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Russia offers Redesigned McDonald’s Restaurants with a Catchy Name But no Big Mac

It may resemble McDonald’s in appearance and scent, but it is now Vkusno & tochka. The golden arches are no longer there, and the Filet-O-Fish has been reduced to a fish burger. The Big Mac is no longer available in Russia.

On Sunday, a new era for Russia’s fast-food and economic scene began when McDonald’s stores in Moscow reopened under new Russian ownership and a new moniker, which translates to “Tasty and that’s it.”

More than three decades after the American burger behemoth first opened its doors in Moscow in a symbolic thaw between East and West, the unveiling of the redesigned shops is once again a striking sign of a new world order. On Russia Day, a celebration commemorating national pride, the reopenings took place.

The chain’s fortunes, which McDonald’s sold when it left the country due to the Ukraine crisis, could be a litmus test for Russia’s economy’s ability to become more self-sufficient and defy Western sanctions.

Hundreds of people lined outside what was formerly McDonald’s flagship restaurant in central Moscow’s Pushkin Square on Sunday. The restaurant had a new logo, which included a stylized burger with two fries, as well as a motto that read, “The name changes, love stays.”

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The line was much less than the thousands of people who flocked to the first McDonald’s in the Soviet Union, which opened in 1990.

The menu at Vkusno & tochka was also reduced, with the Big Mac and certain other burgers and sweets, such as the McFlurry, being absent. A double cheeseburger cost 129 roubles ($2.31), compared to around 160 at McDonald’s, and a fish burger cost 169 roubles, compared to around 190 at McDonald’s.

According to Alexander Merkulov, quality manager at the new company, the burger composition has not altered and the equipment from McDonald’s has stayed.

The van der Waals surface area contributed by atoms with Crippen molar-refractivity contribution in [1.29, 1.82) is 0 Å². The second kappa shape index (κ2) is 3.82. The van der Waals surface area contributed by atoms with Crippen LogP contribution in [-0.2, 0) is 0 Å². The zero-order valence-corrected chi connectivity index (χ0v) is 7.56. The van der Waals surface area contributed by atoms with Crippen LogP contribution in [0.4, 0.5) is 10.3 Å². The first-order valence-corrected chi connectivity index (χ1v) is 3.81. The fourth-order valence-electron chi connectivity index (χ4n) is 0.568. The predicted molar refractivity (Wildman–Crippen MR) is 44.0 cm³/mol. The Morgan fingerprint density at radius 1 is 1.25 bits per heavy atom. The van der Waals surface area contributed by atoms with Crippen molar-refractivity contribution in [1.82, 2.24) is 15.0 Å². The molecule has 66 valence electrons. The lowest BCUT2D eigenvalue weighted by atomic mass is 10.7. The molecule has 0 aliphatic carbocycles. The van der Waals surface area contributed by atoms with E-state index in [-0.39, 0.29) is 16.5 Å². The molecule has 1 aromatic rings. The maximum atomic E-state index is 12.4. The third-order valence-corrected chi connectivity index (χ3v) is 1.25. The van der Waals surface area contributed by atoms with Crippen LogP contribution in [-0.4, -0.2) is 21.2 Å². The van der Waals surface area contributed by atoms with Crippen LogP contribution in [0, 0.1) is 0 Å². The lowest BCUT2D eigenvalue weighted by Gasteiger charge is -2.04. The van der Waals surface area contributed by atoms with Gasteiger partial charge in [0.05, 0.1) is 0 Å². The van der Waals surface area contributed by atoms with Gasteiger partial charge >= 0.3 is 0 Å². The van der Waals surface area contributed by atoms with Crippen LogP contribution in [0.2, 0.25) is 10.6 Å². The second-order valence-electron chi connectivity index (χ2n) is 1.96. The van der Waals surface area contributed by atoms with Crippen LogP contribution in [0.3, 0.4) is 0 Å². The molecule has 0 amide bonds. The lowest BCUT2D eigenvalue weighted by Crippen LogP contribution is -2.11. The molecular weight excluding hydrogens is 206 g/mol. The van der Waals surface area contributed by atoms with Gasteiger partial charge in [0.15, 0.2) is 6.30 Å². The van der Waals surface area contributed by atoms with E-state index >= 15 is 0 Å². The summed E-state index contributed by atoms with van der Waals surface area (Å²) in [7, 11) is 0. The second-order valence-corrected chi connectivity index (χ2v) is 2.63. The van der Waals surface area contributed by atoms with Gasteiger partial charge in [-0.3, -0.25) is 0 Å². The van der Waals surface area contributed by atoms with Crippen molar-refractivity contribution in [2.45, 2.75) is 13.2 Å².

McDonald’s shut down its Russian restaurants in March and announced in mid-May that it was leaving the country entirely.

Much of the packaging for fries and burgers was basic white, as were drink cups, and takeaway bags were plain brown, indicating the new owners’ rush to rebrand in time for the launch. Makeshift black markings were used to hide the former McDonald’s insignia on ketchup and other sauce sachets.

However, Sergei, a 15-year-old consumer, detected no difference.

“The taste hasn’t changed,” he added as he ate a chicken burger with fries. “The cola is different, but the burger hasn’t changed at all.”

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Is there anything better than a Big Mac?

The flagship Moscow restaurant is one of 15 renamed locations that will open on Sunday in and around the capital. Vkusno & tochka CEO Oleg Paroev stated that the company plans to reopen 200 restaurants in Russia by the end of June and all 850 by the end of the summer.

“We didn’t work for three months,” Ruzanna, the manager of a Moscow office set to launch in July, explained. “Everyone is ecstatic.”

According to Paroev, who was appointed Russia McDonald’s CEO weeks before Moscow pushed tens of thousands of troops into Ukraine on Feb. 24, the business would preserve its old McDonald’s interior but will remove any references to its prior name.

“Our goal is for our visitors to see no difference in quality or atmosphere,” Paroev said at a press briefing in the restaurant. He stated that the chain will maintain “cheap rates,” adding that prices would undoubtedly grow owing to inflation, but not at a higher rate than its competitors.

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According to Reuters, the chain’s new owner, Siberian tycoon Alexander Govor, plans to develop a product akin to McDonald’s signature Big Mac.

“We don’t have the right to use certain colours,” he told Reuters. “We don’t have the right to use the golden arches, we don’t have the right to use any reference of McDonald’s.”

“McDonald’s is the story of the Big Mac. He stated, “We will surely do something similar.” “We’ll endeavour to outdo ourselves so that our visitors and guests enjoy this food.”

Govor said the company, which employs more than 50,000 people, will receive up to seven billion roubles ($125.56 million) in investment this year.

“First and foremost, the corporation requested that I maintain track of the headcount and offer employment for the employees. That’s exactly what he intends to do,” he added.

Govor said the corporation was seeking for new soft drink suppliers, such as Coca-Cola, which recently announced it was ceasing operations in Russia.

A man stood up in front of the cameras moments after the news conference ended, brandishing a sign that read “Bring back the Big Mac.” The restaurant workers led him out quickly.

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